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Features: Faculty Insights


The Soft Matter Research Group at the Department of Applied Mathematics and Theoretical Physics (DAMTP) has put aside its usual work to fight COVID-19 and help the UK find a way out of the lockdown.

"Supporting the fight against COVID-19 is extremely important," says Ronojoy Adhikari who is leading the COVID related work of the group. "We feel that if we have a certain expertise to contribute, then the work we normally do should take a backseat and we should try to do whatever we can."

Our success is down to twenty people from around the world working so hard on this collective effort. Ronojoy Adhikari

The effort is part of the Rapid Assistance in Modelling the Pandemic (RAMP) initiative coordinated by the Royal Society and co-led by Lucasian Professor Mike Cates. Cates, who has described the RAMP project as the most urgent call to action he has experienced in his life time, also leads the Soft Matter Group alongside Adhikari and Robert Jack.

The involvement of the group may seem surprising at first. Soft matter physicists don't usually study humans and their diseases, but materials such as emulsions, foams, powders and liquids. But as different as these areas might appear, there is a bridge connecting them: soft matter physics involves modelling chemical processes that see molecules meeting and reacting with each other, while epidemiology involves modelling what happens when people meet and potentially infect each other. Similar mathematics can be used to model both situations, which is why everyone in the Soft Matter Group, from PhD student to Professor, is now busy contributing to the fight against COVID-19.

Hitting the sweet spot

One way of modelling how a disease will spread is to represent all the individuals in a population in the model and then simulate what happens as individuals meet and potentially pass the disease on. The particular characteristics of the disease — such as how infectious people are and how long for, and the length of time they need to recover — can be represented mathematically and built into the model. In addition, the model needs to accurately reflect the demographics of a particular population. "Every individual has attributes such as gender, age, where someone lives, where someone works or goes to school, etc," explains Adhikari. "It's a humongous amount of information"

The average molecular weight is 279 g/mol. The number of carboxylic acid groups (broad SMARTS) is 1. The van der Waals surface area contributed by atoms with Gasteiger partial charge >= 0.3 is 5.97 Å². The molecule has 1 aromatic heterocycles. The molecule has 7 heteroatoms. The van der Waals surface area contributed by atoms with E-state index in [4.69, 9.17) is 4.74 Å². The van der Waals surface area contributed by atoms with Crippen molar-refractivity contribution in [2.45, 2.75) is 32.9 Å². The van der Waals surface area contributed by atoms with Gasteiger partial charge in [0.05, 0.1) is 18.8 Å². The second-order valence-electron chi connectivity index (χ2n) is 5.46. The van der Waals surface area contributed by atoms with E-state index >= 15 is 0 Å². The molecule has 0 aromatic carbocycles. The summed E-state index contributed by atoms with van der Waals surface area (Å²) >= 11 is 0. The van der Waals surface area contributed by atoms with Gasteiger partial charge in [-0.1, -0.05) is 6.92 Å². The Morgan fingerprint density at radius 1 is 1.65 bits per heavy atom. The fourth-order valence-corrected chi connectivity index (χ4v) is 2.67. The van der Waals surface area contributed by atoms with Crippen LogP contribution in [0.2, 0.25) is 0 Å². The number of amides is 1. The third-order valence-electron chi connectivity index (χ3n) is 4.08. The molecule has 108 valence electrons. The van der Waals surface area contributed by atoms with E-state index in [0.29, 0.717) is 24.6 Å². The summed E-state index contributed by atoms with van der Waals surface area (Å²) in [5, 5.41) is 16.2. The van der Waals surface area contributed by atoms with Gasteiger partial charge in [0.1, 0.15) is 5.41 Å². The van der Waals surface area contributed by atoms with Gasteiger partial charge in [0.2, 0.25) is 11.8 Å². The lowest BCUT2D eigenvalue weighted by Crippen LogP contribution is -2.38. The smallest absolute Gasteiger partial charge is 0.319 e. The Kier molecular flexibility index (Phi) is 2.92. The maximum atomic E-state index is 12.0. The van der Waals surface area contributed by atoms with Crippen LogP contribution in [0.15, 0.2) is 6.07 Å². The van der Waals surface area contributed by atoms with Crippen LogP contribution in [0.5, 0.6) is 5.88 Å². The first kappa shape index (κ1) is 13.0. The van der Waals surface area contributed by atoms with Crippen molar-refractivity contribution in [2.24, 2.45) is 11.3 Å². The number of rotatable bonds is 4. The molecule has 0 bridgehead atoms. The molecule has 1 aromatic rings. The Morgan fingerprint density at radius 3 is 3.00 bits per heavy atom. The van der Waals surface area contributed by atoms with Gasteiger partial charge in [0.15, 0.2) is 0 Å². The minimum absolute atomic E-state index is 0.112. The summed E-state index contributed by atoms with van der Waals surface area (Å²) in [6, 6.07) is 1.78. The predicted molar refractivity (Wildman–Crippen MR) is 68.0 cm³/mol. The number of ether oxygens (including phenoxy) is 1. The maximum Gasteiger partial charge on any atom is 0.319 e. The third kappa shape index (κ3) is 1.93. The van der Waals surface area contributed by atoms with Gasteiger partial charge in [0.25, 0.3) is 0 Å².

Such agent based models, as they are called, give you the highest resolution you could possibly ask for, but they are also unwieldy. Because of their large size they don't submit to classical pen-and-paper analysis but instead need to be simulated on a computer, which turns them into a bit of a black box. "You dial in some rules, you code it up, and [then get some output]," explains Adhikari. "These models are difficult to analyse mathematically and it's difficult to do inference on the data." (You can find our more about agent based models in this article on Plus magazine.)

At the other end of the spectrum are models that do not resolve a population down to the individual, but instead divide it into broad classes, based on people's disease status: whether they are susceptible, infected, or recovered, for example. The characteristics of the disease are reflected in the parameters of equations which describe how people pass from one class into the other (find out more in this article on Plus magazine). "This approach is much simpler, but completely washes out all details of the individual other than their epidemiological state." says Adhikari.